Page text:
The documentation on this site may be more recent than that included with the package. When a package is released, it will definitely include the most recent documentation and I always try to provide up-to-date documentation for all features released. If you have suggestions for improving the documentation I definitely would like to hear about them.

Download

To download Page, go to the Summary Page from which you can download the most recent version.

Some Elisp that makes EMACS a better Python IDE

I really like emacs and so I have hacked together some things that improve its usage for me. The most important is a package of extensions to python-mode.el. Also, I have written several functions which facilitate the insertion of debugging statements (pyp.el). More recently, I have fussed around with pycomplete and pymacs. Again, see python-mode extensions. All of these extensions are now available in the python-mode-extensions available on the Summary Page.

Extensions to python-mode.el

These are some simple extensions to python-mode.el that I recommend. Included are an improved mechanism for executing a python program from an emacs window. Functions are there to facilitate navigating the traceback stack in the event of an error.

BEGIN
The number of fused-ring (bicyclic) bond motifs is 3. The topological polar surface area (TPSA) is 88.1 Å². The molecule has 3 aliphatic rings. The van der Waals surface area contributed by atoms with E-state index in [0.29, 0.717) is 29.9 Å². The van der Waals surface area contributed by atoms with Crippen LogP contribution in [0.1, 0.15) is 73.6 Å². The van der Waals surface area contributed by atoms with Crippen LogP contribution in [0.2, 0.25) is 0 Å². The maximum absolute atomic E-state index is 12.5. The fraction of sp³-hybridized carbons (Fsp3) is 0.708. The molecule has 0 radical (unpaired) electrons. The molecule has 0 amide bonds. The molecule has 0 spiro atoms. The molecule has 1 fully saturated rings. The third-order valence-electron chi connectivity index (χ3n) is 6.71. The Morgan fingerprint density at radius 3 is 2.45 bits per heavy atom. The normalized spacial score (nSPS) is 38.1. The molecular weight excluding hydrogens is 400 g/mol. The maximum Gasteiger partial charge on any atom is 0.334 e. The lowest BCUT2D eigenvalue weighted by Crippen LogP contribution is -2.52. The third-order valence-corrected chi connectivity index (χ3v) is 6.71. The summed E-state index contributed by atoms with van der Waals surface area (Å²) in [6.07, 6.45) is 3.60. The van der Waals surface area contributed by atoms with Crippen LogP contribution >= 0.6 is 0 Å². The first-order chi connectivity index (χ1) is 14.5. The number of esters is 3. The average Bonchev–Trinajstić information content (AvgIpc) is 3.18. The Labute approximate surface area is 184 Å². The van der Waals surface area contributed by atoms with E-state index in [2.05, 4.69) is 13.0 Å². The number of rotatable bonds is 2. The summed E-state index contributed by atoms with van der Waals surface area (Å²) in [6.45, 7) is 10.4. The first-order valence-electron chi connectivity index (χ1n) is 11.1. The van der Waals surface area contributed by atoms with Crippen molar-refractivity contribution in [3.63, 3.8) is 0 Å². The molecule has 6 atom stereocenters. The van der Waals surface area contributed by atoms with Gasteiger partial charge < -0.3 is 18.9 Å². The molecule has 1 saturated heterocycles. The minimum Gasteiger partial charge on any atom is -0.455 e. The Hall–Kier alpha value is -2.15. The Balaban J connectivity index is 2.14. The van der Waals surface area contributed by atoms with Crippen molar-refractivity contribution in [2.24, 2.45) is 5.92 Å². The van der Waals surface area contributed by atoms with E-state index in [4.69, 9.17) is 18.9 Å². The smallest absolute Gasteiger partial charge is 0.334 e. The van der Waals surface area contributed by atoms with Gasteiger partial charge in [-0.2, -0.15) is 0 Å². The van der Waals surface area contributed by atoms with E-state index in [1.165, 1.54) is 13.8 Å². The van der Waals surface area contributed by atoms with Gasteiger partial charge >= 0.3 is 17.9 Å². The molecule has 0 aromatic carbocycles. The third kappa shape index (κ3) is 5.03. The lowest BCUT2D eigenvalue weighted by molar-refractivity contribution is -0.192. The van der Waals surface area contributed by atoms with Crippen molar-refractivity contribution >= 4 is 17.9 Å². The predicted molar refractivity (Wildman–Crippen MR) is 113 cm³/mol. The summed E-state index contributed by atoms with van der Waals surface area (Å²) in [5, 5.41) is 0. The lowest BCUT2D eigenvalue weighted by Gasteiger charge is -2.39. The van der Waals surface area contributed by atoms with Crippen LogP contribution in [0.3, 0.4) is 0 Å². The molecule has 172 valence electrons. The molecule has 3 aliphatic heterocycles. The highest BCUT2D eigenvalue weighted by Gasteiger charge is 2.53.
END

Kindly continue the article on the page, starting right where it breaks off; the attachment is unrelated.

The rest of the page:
Inserting python debugging print statements

I often need to insert debugging statements into my programs. To facilitate that I wrote several emacs functions. They are pyp for "python print", ppy for "pretty print python", and ppyi for "pretty print python include". pyp is activated by function key 12 (set in my .emacs file) and requests the expression to be printed. A line is then inserted into my code with the proper indentation and looks like

print "containing_class: containing_function: expression =", expression # user_name pyp
dpr: vTcl:create_functions: mod = ext.,
The trailing user_name and pyp are there to facilitate removing the statements at a later time.

The macros are in pyp.el. Comments at the beginning of the file show what is necessary to include in your .emacs file.

Pymacs

Liking both python and emacs, I think that Pymacs is a great idea. Pymacs is another example of a great piece of code with lousy documentation. Recently, I found a site devoted to Pymacs; it provides downloads and documentation. Also, I found that Pymacs is in the Debian repositories.

The main problem I found was a paucity of examples.

Tcl Debugging Functions

Similar to above I wrote a series of Tcl debugging functions which make it easier to insert debugging statements into a tcl program.

Small offerings for your consideration.

Vrex - Visual regexp written in Python

This is example code based on Visual REGEXP. It is a tool for constructing and testing Python regular expressions. It has been updated to use ttk::panedwindow's and it Vrex provides most of the obvious facilities of that program, hence the lower case in the name. It is a tool that I use all the time. It will run under Python 2.7 and 3.2.

Adages that have served me well

From a career of programming I have observed some things that have helped me quite a bit. See adages.

Author

I am Don Rozenberg. I encourage you to contact me with any problems, comments or suggestions. Keep those cards and letters coming.

Email: